This is a must-read, but I'm not going to embarrass myself by trying to write a review. Instead, I'm going to post someone else's. This first review gives all the really good examples anyhow.
Here's the book on Amazon.com.
Playing the Odds
State lotteries, it’s sometimes said, are a tax on people who don’t understand mathematics. But there is no cause for anyone to feel smug. The brain, no matter how well schooled, is just plain bad at dealing with randomness and probability. Confronted with situations that require an intuitive grasp of the odds, even the best mathematicians and scientists can find themselves floundering.
Suppose you want to calculate the likelihood of tossing two coins and coming up with one head. The great 18th-century mathematician Jean Le Rond d’Alembert thought the answer was obvious: there are three possibilities, zero, one or two heads. So the odds for any one of those happening must be one in three.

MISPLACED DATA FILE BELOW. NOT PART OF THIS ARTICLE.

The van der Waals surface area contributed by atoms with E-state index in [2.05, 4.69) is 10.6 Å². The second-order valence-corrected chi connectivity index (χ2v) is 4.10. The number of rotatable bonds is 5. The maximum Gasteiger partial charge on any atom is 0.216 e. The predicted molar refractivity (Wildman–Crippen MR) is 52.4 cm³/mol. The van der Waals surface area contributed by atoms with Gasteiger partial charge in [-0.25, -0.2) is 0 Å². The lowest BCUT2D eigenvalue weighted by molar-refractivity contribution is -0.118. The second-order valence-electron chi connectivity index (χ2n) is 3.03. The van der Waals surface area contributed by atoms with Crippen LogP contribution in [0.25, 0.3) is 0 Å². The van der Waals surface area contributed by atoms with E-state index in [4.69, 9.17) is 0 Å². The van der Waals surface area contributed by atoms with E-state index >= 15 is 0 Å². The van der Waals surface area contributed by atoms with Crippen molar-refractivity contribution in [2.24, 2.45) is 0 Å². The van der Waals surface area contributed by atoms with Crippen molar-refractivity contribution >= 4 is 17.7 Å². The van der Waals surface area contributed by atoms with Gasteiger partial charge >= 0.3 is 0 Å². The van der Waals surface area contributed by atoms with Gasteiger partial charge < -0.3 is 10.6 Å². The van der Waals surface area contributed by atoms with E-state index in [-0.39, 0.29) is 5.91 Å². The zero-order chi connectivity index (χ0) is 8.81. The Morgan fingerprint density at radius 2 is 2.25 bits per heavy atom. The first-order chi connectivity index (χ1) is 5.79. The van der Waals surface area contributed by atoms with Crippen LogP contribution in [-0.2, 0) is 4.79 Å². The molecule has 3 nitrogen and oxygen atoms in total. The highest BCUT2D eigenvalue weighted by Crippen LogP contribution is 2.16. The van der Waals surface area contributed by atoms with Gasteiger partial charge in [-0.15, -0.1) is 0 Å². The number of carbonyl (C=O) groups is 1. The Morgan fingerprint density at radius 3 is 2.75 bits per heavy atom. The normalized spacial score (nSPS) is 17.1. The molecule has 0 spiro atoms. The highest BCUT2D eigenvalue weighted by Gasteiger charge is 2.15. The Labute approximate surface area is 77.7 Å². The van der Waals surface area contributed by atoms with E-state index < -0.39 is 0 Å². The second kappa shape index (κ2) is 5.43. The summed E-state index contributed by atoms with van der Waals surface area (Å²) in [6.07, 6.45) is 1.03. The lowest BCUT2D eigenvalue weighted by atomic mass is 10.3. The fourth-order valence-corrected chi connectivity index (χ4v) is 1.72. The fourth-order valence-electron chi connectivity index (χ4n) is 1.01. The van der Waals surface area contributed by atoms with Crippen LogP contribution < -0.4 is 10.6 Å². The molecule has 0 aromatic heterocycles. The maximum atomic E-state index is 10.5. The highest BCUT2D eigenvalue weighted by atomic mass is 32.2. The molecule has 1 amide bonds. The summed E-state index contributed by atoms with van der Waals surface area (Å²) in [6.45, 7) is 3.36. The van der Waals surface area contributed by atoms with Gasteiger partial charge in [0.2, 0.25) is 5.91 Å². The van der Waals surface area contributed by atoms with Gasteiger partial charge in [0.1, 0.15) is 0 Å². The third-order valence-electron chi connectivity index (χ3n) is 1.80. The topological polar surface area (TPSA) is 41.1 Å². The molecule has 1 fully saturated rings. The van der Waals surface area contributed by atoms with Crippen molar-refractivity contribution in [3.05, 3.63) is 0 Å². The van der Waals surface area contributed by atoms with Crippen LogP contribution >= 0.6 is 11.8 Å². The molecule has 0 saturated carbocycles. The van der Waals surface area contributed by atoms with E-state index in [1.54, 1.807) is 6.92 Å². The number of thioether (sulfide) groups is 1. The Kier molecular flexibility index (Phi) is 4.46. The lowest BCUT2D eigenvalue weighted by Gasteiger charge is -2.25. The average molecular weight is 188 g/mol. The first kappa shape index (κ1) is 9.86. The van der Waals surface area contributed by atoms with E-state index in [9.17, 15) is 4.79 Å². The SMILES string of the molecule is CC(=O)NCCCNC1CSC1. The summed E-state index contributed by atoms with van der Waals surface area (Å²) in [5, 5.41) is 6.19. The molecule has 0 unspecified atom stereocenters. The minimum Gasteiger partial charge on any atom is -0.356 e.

But as Leonard Mlodinow explains in “The Drunkard’s Walk: How Randomness Rules Our Lives,” there are, in fact, four possible outcomes: heads-heads, heads-tails, tails-heads and tails-tails. So there is a 25 percent chance of throwing zero or two heads and a 50 percent chance of throwing just one. In the long run, anyone offering d’Alembert’s odds in a coin-flipping contest would lose his shirt.
The key to puzzles like this, Mlodinow writes, is Cardano’s method, named for Gerolamo Cardano, author of the 16th-century “Book on Games of Chance.” To lay the odds for even the simplest-seeming event, one constructs a table, or “sample space,” of all the ways Fortuna’s dice might fall. Trust your instincts instead and you’re bound to go wrong.
If a woman has two children and one is a girl, the chance that the other child is also female has to be 50-50, right? But it’s not. Cardano again: The possibilities are girl-girl, girl-boy and boy-girl. So the chance that both children are girls is 33 percent. Once we are told that one child is female, this extra information constrains the odds. (Even weirder, and I’m still not sure I believe this, the author demonstrates that the odds change again if we’re told that one of the girls is named Florida.)